Trusting others is hard for many people, whether they are bosses or employees with no management duties. Some personalities are automatic trusters who trust others until they find a reason not to, while others are evidence-based trusters whose first instinct is to distrust others until they earn their trust. Trust extends to both professional competence and personal integrity. 

How can leaders, even those who are not natural trusters, become trust-based leaders? How can trust-challenged employees accept direction and work well with teammates? Transitioning into this type of leader or team member requires relinquishing control and becoming more vulnerable to the actions of others. It is a matter, Whitener says, of “enhancing and honing your emotional intelligence (EI)” or emotional quotient (EQ.)

Developing Emotional Intelligence

Mental Health America notes five steps involved in developing EI or EQ.


Being honest with yourself can help you realize that you are overly controlling in work and personal situations. There are times when “something must be done,” but it doesn’t have to be you leading the charge.

Start learning to trust


After realizing you are too controlling, you must take steps to trust others. Often, this means delegating tasks without micromanaging their completion. 


Freeing yourself of the responsibility to be in control of every situation can reduce your anxiety and help you see the strengths and weaknesses of other team members.


Not only will learning to trust others empower them to be more vital members of your team, but it may also prevent making impulsive decisions and increase your understanding of how others act. You may find your own emotions are coloring your vision and your decisions.

Social Skills 

As you increase EI or EQ, you should be able to pick up on nonverbal signs others give you, as well as hear what they are saying. You can work on your own communication to make sure that you are stating your point clearly and responding to others.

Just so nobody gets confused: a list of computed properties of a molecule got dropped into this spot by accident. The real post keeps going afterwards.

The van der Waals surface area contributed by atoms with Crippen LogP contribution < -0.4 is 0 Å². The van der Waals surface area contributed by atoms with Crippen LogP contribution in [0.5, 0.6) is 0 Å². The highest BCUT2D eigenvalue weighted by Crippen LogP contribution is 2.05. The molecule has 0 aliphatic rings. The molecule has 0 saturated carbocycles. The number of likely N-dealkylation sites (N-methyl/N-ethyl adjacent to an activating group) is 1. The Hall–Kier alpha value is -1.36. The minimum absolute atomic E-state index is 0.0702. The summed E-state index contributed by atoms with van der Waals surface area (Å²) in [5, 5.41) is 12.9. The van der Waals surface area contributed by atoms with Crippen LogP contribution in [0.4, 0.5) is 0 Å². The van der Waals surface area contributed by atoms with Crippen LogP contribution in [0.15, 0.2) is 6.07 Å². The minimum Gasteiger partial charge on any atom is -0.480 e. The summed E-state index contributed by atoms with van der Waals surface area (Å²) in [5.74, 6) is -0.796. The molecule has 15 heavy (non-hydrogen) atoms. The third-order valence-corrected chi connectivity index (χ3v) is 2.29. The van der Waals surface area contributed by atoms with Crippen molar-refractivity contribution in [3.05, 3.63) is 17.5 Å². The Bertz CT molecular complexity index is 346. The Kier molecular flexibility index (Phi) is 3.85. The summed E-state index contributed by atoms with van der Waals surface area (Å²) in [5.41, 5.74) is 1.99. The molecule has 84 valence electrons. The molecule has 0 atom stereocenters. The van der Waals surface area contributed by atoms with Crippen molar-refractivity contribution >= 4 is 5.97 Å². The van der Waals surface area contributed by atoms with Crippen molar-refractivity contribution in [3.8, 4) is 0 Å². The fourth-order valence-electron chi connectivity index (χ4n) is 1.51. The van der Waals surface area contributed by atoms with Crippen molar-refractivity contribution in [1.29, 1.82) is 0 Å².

Trust-based leadershop involves listening

3 Quick Steps To Prepare For Trust-based Leadership

Whitener defines three main steps to the process:

Be honest with yourself. Are you overly controlling in a particular situation?

Ask for help. A friend or partner might point out your control issues In personal relationships, while a mentor or superior might do so in business. If you realize you have serious trust issues, you might reach out to a mental health professional.

Start trusting. You can do this by delegating tasks and evaluating the results. If you like what you see, you can delegate more. If not, you should assess whether you communicated your request clearly and whether your staff had the proper training to follow through. Over time, you will spend less time supervising and have more time for other aspects of your job. Trusted employees will grow in the process.

A move away from control and micromanagement is crucial for keeping employees happy and satisfied. It is necessary for employers who implement programs for remote and hybrid Work. Lack of trust leads bosses to install software to monitor time and productivity and be unsympathetic to worker requests for flexibility and options to work outside the office. It makes employees more suspicious of justifiable attempts to collect data and information about hours worked for payroll.

Trust-based leadership is the wave of the future for companies that want empowered, productive workers wherever they are based.

Carol Farrish

Carol is a lifelong writer and marketing specialist who has worked remotely for over 15 years. She started doing administrative projects and customer service work part-time, but became 100% remote when her last brick-and-mortar job ended. Not only has working at home been flexible and interesting, but it has also exposed her to wonderful coworkers.